PCR reactions were performed in a 5-μL volume containing 2 μL QIAGEN Multiplex PCR buffer mix (Qiagen Inc.), 0.2 μmol/L labeled forward primer (Applied Biosystems, Carlsbad, California), 0.2 μmol/L unlabeled reverse primer, 10× Bovine Serum Albumin (New England Biolabs, Ipswich, Massachusetts), and 1- to 1.5-μL DNA template. The PCR conditions for microsatellites loci included an initial denaturation (94°C for 15 min); 45 cycles of denaturation (94°C for 30 sec), annealing (Ta for 45 sec), and extension (72°C for 45 sec); and a final extension (72°C for 30 min). We optimized the seven microsatellite loci to be conducted in two duplex (F42-F43 and FCA672-E7) and three separate (FCA279, FCA441, and FCA628) PCR reactions.
Each PCR reaction was repeated four times following the multi-tube approach (Taberlet et al. 1996) to reduce genotyping error and ensure reliability of genotypes. PCR products were separated using capillary electrophoresis on an ABI 3730XL sequencer and GeneScan™–500 LIZ® Size Standard (Applied Biosystems, Carlsbad, California), and scored on GeneMapper 4.1 (Applied Biosystems).
Identification of unique genotypes and estimates of genotyping errors
A set of highly polymorphic loci with a low PID value (probability of pairs of individuals bearing an identical multilocus genotype) are necessary for obtaining more precise estimates of population structure (Waits et al. 2001). We used CERVUS 3.0.3 (Kalinowski et al. 2007) to compute PID and PID (SIBS) and to match identical genotypes. Only those samples that amplified at least three times of four PCRs during multi-tube replication were used to create consensus genotype. A criterion of five of seven matching loci was used to compare each multilocus genotype and identify individuals, because the PID value was low enough (unbiased PID = 1.237e−07 and PID (SIB) = 5.584e−03) even when using the five most polymorphic loci.
Genotyping errors are an inherent problem associated with studies that use non-invasively collected samples such as feces and hair (Taberlet et al. 1996; McKelvey and Schwartz 2004). They can produce erroneous outcomes and hence should be carefully computed, eliminated, and reported in any study based on non-invasive DNA sampling. We used various approaches implemented in different programs to estimate and remove genotyping errors. We used the “examining bimodality” (EB) test and the “difference in capture history” (DCH) test (McKelvey and Schwartz 2004; Schwartz et al. 2006) implemented in the program DROPOUT (McKelvey and Schwartz 2005) to detect and assess error rates (dropout, false allele, and scoring error). We also used MICRO-CHECKER 2.2.3 (Van Oosterhout et al. 2004) to search for loci with short allele dominance and stuttering error. We used FreeNA (Chapuis and Estoup 2007) to detect and estimate null allele frequencies for each locus and population. This software uses the Expectation Maximization (EM) algorithm (Dempster et al. 1977) and has been shown to perform better than other conventional estimators (Chapuis and Estoup 2007).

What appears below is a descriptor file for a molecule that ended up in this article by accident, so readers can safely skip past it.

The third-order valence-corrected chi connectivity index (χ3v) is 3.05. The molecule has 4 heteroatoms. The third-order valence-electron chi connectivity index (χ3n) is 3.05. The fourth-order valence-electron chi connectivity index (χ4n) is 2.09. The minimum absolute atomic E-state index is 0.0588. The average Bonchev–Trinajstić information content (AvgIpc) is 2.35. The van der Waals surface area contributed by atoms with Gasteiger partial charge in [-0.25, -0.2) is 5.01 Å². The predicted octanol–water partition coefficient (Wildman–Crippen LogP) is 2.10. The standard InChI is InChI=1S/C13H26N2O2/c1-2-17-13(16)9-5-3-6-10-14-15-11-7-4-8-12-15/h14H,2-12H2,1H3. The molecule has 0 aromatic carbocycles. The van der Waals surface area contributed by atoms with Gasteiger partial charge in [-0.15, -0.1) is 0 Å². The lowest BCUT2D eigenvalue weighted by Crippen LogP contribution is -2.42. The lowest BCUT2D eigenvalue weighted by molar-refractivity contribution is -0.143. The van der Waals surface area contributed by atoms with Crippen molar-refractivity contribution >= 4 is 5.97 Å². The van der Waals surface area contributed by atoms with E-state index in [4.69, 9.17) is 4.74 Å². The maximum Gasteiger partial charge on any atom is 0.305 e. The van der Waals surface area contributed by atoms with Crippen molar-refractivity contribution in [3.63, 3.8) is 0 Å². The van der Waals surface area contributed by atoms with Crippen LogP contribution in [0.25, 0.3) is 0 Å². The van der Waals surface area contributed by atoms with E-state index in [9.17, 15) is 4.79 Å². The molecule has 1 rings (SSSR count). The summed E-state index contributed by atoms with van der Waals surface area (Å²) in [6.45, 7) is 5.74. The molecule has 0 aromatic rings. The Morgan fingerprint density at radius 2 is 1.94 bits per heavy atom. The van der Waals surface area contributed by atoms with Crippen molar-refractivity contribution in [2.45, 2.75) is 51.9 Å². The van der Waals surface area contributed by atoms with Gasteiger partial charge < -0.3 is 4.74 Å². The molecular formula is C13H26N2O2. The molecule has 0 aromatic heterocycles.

In addition, in order to ensure that hair samples from each clump were collected from a single individual, we checked for the presence of multiple alleles (more than two alleles) for every locus typed to address the potential problem of creating false genotypes that may arise as a result of genotyping hairs from multiple individuals. We did not detect any consistent pattern of multiple alleles for any of the loci from any of the hair clumps.
Estimation of genetic variation and population subdivision
Genetic diversity for all study sites was measured as alleles per locus (A), allelic richness (AR), observed heterozygosity (Ho), and expected heterozygosity (He) using FSTAT 18.104.22.168 (Goudet 1995). We checked all loci at the global and population level for deviations from Hardy–Weinberg equilibrium (HWE) using an exact test (Guo and Thompson 1992) with 10,000 dememorization steps, 1000 batches, and 10,000 iterations per batch in GENEPOP 3.4 (Raymond and Rousset 1995). Linkage disequilibrium (LD) among all loci pairs was also assessed in GENEPOP. In multiple comparisons of significance test for departures from HWE and LD, Bonferroni corrections were applied to a significance value (α = 0.05; Rice 1989).
F statistics (FST: population-level genetic difference among study sites; FIS: inbreeding coefficient) were estimated using ARLEQUIN 3.11 (Excoffier et al. 2005). We calculated an improved measure of genetic distance DEST (Jost 2008), using SMOGD 1.2.5 (Crawford 2010), and also measured the Cavalli-Sforza and Edwards' genetic distance (Cavalli-Sforza and Edwards 1967) for all study site pairs using FreeNA. We also created a neighbor-joining tree using the Cavalli-Sforza and Edwards' genetic distance and estimated the R2 value that estimates the degree of fit of a tree to a matrix of genetic distance in the program TreeFit 1.2. (Kalinowski 2009). We also ran 10,000 bootstrap iterations to measure the statistical confidence in tree topology in TreeFit 1.2.